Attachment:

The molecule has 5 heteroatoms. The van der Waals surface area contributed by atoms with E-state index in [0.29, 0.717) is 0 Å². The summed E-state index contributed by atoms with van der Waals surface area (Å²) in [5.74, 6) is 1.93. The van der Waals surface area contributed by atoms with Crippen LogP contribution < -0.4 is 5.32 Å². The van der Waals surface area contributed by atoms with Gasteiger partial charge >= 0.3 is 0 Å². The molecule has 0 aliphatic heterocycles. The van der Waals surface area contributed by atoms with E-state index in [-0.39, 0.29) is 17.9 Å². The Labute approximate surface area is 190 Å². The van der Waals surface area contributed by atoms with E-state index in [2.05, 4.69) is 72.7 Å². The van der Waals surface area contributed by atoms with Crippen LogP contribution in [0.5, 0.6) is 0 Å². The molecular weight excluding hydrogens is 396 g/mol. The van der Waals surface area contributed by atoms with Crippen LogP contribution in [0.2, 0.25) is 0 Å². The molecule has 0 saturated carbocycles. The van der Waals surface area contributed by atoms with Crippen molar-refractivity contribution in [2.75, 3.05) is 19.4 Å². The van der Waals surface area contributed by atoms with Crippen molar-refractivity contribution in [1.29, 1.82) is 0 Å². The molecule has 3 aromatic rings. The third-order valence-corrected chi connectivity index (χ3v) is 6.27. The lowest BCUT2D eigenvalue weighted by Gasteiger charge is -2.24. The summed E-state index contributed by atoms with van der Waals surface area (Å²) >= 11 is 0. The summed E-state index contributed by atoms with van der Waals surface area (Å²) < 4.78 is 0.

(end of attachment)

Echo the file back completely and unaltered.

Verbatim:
The molecule has 5 heteroatoms. The van der Waals surface area contributed by atoms with E-state index in [0.29, 0.717) is 0 Å². The summed E-state index contributed by atoms with van der Waals surface area (Å²) in [5.74, 6) is 1.93. The van der Waals surface area contributed by atoms with Crippen LogP contribution < -0.4 is 5.32 Å². The van der Waals surface area contributed by atoms with Gasteiger partial charge >= 0.3 is 0 Å². The molecule has 0 aliphatic heterocycles. The van der Waals surface area contributed by atoms with E-state index in [-0.39, 0.29) is 17.9 Å². The Labute approximate surface area is 190 Å². The van der Waals surface area contributed by atoms with E-state index in [2.05, 4.69) is 72.7 Å². The van der Waals surface area contributed by atoms with Crippen LogP contribution in [0.5, 0.6) is 0 Å². The molecular weight excluding hydrogens is 396 g/mol. The van der Waals surface area contributed by atoms with Crippen LogP contribution in [0.2, 0.25) is 0 Å². The molecule has 0 saturated carbocycles. The van der Waals surface area contributed by atoms with Crippen molar-refractivity contribution in [2.75, 3.05) is 19.4 Å². The van der Waals surface area contributed by atoms with Crippen molar-refractivity contribution in [1.29, 1.82) is 0 Å². The molecule has 3 aromatic rings. The third-order valence-corrected chi connectivity index (χ3v) is 6.27. The lowest BCUT2D eigenvalue weighted by Gasteiger charge is -2.24. The summed E-state index contributed by atoms with van der Waals surface area (Å²) >= 11 is 0. The summed E-state index contributed by atoms with van der Waals surface area (Å²) < 4.78 is 0.